You may be required to claim your luggage at some airports and transport it yourself to the next departure point, but the airlines provide porters to help with this.  If you must change terminals (I hope you don't!), you may be required to show your luggage claim checks as proof of ownership.

Duty-free shopping is no big thrill -- don't let anyone convince you to buy liquor and perfume you don't need, whether on the flight or in the boarding areas.  You can usually find equivalent bargains in regular stores in the U.S. and Europe.  (If you do buy something expensive while you are visiting some European countries, you may apply for a tax refund at the airport before you leave.)

You may need to grab something to eat before you board the plane -- many flights have eliminated food service altogether.  Fortunately, most airport restaurants cater for this and will quickly pack something "to go."

Liquor is free on international flights, but don't drink too much or you'll have a hangover when you land.  And it will be a real bad one -- the reduced air pressure and dry air conditioning causes dehydration anyway, and alcohol exacerbates that!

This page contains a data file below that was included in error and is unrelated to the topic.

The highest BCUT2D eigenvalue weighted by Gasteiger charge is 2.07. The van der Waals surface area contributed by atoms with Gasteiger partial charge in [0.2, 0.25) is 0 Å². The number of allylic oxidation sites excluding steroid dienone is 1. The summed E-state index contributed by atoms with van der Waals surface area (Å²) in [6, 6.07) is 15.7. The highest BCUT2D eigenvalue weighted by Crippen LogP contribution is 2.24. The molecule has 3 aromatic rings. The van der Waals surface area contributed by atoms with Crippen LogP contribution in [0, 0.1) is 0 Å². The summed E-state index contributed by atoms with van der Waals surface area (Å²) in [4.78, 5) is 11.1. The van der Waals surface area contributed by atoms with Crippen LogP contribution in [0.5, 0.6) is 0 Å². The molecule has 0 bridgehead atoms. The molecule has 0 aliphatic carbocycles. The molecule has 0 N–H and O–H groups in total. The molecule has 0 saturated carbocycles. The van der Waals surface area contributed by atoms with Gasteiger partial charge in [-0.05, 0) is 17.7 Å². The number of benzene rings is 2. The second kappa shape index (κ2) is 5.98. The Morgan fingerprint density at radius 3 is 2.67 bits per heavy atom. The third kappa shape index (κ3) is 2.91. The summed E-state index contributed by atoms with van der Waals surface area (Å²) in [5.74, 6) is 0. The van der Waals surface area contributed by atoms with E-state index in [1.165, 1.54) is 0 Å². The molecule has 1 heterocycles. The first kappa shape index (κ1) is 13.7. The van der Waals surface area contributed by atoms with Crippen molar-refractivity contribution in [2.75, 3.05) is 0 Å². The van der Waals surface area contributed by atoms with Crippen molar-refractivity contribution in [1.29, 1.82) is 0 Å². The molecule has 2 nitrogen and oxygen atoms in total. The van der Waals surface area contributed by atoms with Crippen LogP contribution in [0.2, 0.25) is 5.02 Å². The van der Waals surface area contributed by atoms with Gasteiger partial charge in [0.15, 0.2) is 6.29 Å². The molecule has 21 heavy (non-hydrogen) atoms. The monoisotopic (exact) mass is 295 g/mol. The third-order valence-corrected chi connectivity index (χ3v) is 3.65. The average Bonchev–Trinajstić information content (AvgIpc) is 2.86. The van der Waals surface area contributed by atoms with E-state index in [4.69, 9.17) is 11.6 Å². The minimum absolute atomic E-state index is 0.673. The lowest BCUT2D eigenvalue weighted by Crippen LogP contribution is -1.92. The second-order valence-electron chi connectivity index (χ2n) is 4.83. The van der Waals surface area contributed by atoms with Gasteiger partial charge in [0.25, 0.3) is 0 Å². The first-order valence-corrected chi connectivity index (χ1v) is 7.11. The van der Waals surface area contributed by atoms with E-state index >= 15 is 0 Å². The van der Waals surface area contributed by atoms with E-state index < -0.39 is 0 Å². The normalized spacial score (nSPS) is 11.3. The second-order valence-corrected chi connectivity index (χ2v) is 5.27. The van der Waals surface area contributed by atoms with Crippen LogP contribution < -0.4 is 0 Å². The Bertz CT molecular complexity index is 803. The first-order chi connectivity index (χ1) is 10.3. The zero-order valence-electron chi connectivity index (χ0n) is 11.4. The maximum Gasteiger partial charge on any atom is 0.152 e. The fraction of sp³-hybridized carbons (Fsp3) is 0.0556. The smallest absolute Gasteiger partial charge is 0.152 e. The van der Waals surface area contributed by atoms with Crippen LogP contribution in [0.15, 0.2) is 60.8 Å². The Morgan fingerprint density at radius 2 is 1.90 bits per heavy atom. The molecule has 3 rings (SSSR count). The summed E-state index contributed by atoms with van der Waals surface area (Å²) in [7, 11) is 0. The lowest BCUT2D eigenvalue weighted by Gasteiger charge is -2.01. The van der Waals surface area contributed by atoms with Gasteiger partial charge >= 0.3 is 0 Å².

Flying dehydrates you so drink water -- lots of it!  Take at least 1 litre/liter/quart of spring water with you and accept every glass of water offered by the flight attendants.

Then there's airplane air.  It's bad.  Beyond the threat of SARS, it's possible to catch other viruses from your fellow passengers -- but worse even than that is the fact that planes have been frequently criticized for not circulating the air properly or not maintaining healthy standards of filtering.  To combat all of these issues, Robin's company has provided him with a personal air supply.  From the device's literature:

"The [gizmo] creates a toxic particle exclusion zone in front of the wearer's mouth, nose and eyes. The unit substantially repels these ionically charged particles, including bacteria, viral microdroplets, dust, smoke, pollens, allergens or anything that is light enough to float in the air away from the breathing zone. Considerable testing also indicates that the ionic space charge is a lethal environment for many types of germs, so those that are not repelled may be killed before entering the breathing zone."

Robin and I have worn them on a few flights and are pleased thus far with their effectiveness.  We don't experience the grogginess or get sick upon landing right away the way we did before we started using them.  And last we looked we have been SARS-free, despite our recent trip to Toronto.